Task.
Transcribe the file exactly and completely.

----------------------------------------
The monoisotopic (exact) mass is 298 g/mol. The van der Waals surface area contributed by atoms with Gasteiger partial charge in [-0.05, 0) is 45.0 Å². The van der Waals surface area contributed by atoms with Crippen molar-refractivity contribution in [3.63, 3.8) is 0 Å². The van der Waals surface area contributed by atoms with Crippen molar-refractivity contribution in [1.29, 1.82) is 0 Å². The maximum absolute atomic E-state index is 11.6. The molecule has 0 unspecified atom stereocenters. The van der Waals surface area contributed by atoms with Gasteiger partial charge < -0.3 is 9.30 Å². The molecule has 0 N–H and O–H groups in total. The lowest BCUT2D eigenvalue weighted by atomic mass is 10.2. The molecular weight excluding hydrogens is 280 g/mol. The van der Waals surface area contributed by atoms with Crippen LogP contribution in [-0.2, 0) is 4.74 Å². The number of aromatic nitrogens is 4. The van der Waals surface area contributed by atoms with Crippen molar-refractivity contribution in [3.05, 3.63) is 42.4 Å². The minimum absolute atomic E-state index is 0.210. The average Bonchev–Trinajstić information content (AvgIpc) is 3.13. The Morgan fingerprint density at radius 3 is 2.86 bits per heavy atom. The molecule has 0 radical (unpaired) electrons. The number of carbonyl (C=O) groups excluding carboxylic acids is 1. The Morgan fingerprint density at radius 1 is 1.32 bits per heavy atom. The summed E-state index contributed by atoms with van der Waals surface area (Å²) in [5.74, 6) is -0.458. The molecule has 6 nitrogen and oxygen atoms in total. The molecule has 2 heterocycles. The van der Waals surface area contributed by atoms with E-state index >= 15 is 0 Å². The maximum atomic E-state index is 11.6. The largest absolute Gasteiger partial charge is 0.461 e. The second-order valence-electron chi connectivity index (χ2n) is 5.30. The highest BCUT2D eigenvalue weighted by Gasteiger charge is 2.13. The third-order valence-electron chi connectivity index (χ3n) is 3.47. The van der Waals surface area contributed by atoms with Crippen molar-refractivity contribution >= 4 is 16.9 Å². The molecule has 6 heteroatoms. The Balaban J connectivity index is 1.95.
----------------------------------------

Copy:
The monoisotopic (exact) mass is 298 g/mol. The van der Waals surface area contributed by atoms with Gasteiger partial charge in [-0.05, 0) is 45.0 Å². The van der Waals surface area contributed by atoms with Crippen molar-refractivity contribution in [3.63, 3.8) is 0 Å². The van der Waals surface area contributed by atoms with Crippen molar-refractivity contribution in [1.29, 1.82) is 0 Å². The maximum absolute atomic E-state index is 11.6. The molecule has 0 unspecified atom stereocenters. The van der Waals surface area contributed by atoms with Gasteiger partial charge < -0.3 is 9.30 Å². The molecule has 0 N–H and O–H groups in total. The lowest BCUT2D eigenvalue weighted by atomic mass is 10.2. The molecular weight excluding hydrogens is 280 g/mol. The van der Waals surface area contributed by atoms with Crippen LogP contribution in [-0.2, 0) is 4.74 Å². The number of aromatic nitrogens is 4. The van der Waals surface area contributed by atoms with Crippen molar-refractivity contribution in [3.05, 3.63) is 42.4 Å². The minimum absolute atomic E-state index is 0.210. The average Bonchev–Trinajstić information content (AvgIpc) is 3.13. The Morgan fingerprint density at radius 3 is 2.86 bits per heavy atom. The molecule has 0 radical (unpaired) electrons. The number of carbonyl (C=O) groups excluding carboxylic acids is 1. The Morgan fingerprint density at radius 1 is 1.32 bits per heavy atom. The summed E-state index contributed by atoms with van der Waals surface area (Å²) in [5.74, 6) is -0.458. The molecule has 6 nitrogen and oxygen atoms in total. The molecule has 2 heterocycles. The van der Waals surface area contributed by atoms with E-state index >= 15 is 0 Å². The maximum atomic E-state index is 11.6. The largest absolute Gasteiger partial charge is 0.461 e. The second-order valence-electron chi connectivity index (χ2n) is 5.30. The highest BCUT2D eigenvalue weighted by Gasteiger charge is 2.13. The third-order valence-electron chi connectivity index (χ3n) is 3.47. The van der Waals surface area contributed by atoms with Crippen molar-refractivity contribution >= 4 is 16.9 Å². The molecule has 6 heteroatoms. The Balaban J connectivity index is 1.95.